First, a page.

International Journal of Yoga
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Year : 2021  |  Volume : 14  |  Issue : 2  |  Page : 158-162
Evaluation of cardiovascular functions during the practice of different types of yogic breathing techniques


1 Division of Yoga and Life Sciences, S-VYASA Deemed to be University, Bengaluru, Karnataka; Department of Naturopathy, Government Yoga and Naturopathy Medical College, Chennai, Tamil Nadu, India
2 Government Yoga and Naturopathy Medical College, Chennai, Tamil Nadu, India
3 Department of Research and Development, S-VYASA Deemed to be University, Bengaluru, Karnataka, India

Correspondence Address:
L Nivethitha
Department of Naturopathy, Government Yoga and Naturopathy Medical College, Arumbakkam, Chennai - 600 106, Tamil Nadu
India
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Source of Support: None, Conflict of Interest: None


DOI: 10.4103/ijoy.IJOY_61_20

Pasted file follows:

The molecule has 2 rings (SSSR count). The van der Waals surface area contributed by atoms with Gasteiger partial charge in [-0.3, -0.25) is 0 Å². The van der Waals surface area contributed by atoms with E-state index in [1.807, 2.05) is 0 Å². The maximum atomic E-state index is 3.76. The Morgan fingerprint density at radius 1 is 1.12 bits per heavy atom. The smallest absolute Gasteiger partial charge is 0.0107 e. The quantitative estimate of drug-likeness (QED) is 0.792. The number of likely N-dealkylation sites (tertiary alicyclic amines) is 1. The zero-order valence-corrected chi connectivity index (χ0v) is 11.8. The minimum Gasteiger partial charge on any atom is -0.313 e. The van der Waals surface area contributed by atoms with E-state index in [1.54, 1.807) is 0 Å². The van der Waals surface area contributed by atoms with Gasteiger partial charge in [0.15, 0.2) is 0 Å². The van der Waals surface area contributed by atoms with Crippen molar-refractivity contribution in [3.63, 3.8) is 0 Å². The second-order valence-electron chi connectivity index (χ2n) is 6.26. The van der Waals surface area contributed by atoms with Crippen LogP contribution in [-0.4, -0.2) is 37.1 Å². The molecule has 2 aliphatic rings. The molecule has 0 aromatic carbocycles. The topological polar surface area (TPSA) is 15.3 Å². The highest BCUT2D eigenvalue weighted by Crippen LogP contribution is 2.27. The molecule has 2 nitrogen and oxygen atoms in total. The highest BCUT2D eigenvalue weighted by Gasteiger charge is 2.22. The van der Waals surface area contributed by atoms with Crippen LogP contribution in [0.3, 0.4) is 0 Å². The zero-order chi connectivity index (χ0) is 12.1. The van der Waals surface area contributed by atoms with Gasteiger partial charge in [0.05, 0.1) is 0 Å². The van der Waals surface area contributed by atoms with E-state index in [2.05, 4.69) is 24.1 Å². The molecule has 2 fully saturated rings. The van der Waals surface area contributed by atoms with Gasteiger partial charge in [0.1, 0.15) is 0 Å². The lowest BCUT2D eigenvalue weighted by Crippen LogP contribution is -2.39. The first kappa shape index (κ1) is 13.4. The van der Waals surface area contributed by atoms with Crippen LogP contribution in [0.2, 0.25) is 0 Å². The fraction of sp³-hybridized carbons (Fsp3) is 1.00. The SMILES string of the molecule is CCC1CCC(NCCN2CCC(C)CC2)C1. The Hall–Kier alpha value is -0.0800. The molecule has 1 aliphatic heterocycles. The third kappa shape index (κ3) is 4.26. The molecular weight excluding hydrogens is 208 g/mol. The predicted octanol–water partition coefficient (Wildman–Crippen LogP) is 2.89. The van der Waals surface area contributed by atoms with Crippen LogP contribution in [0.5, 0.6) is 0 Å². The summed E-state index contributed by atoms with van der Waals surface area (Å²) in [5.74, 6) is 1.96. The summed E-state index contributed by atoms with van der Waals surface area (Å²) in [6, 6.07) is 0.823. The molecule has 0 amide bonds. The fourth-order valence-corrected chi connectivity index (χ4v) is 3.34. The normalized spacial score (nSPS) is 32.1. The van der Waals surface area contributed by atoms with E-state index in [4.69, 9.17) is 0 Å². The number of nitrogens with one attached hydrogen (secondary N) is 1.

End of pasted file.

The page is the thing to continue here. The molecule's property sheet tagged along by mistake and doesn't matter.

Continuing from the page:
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Introduction: Yoga is the science of right living practice to promote health. Many studies have documented the cardiovascular effects of various yogic breathing techniques (YBTs), comparing the cardiovascular changes before and after the practice. However, there is a lack of study reporting the cardiovascular changes during the practice of YBT. Materials and Methods: Twenty healthy individuals performed four different YBTs (Bhastrika, Bhramari, Kapalbhati, and Kumbhaka) in four different orders. Cardiovascular variables such as systolic blood pressure (SBP), diastolic blood pressure (DBP), mean arterial pressure (MAP), heart rate (HR), stroke volume (SV), cardiac output (CO), pulse interval (PI), and total peripheral resistant (TPR) were assessed using a continuous noninvasive blood pressure monitoring system, before, during, and immediately after each YBT. Data were analyzed using repeated measures analysis of variance followed by post hoc analysis with Bonferroni adjustment for multiple comparisons using Statistical Package for the Social Sciences, Version 16.0. Results: Results of this study showed a significant increase in DBP, MAP, HR, and CO along with a reduction in PI during Bhastrika; a significant increase in DBP, MAP, HR, and TPR with a reduction in SV, CO, and PI during Bhramari pranayama; a significant increase in SBP, DBP, MAP, HR, and CO with a reduction in PI during Kapalbhati; and a significant increase in SBP, DBP, MAP, and TPR with a reduction in SV and CO during Kumbhaka practice. Conclusion: In healthy individuals, cardiovascular changes during the practice of Bhastrika and Kapalbhati are more or less similar to each other and are different from those of Bhramari and Kumbhaka in most of the variables.


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